Three lesser spot-nosed guenons call the Central Florida Zoo home.
Guenons use a variety of methods to communicate with each other. The spot-nosed guenon alarm call sounds like a cat purring. The male of the group will use the purring sound to distract the predator while the rest of the troop uses the distraction to seek safety elsewhere. Body language is also important to guenons. They open their mouths showing their teeth, close their eyelids, as well as move their head or tail to get their message across to others. Guenons are known for their facial adornments such as mustaches, beards, and throat ruff. The lesser spot-nosed guenon is brown/gray with a white beard, and a white mark on their nose.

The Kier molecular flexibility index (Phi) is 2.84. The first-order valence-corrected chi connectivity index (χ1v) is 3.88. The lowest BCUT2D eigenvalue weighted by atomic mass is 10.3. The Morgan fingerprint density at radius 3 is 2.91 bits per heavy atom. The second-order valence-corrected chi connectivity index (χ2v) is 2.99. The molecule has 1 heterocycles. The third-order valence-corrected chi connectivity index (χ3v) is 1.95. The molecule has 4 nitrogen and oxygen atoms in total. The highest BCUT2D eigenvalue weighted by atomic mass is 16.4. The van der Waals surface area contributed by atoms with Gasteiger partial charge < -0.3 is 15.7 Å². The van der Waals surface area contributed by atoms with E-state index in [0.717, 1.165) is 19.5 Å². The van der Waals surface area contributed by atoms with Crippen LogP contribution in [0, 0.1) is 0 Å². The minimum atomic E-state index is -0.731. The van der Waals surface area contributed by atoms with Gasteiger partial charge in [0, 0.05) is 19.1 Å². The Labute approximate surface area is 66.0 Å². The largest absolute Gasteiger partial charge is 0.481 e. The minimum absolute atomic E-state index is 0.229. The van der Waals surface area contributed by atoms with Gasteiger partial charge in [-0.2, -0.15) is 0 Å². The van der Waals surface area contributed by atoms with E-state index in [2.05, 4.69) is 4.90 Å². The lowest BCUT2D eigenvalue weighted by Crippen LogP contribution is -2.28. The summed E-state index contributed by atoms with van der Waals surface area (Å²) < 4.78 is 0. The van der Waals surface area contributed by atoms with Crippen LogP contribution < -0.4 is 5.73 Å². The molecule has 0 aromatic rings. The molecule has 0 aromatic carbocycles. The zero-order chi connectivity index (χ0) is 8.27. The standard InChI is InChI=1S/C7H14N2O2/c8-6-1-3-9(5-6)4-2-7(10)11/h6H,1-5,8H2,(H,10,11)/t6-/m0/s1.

You wouldn't be able to tell at first glance under all that fur, but spot-nosed guenons have blue skin.
Lesser spot-nosed guenons have cheek pouches which are used to carry food while foraging.
Central and Western Africa
Tropical forests and woodlands
Leaves, fruits, some insects
Bird of prey, leopard, chimpanzee
Varying alarm calls depending on location and type of predator
Give birth to a single young
16 years on avg.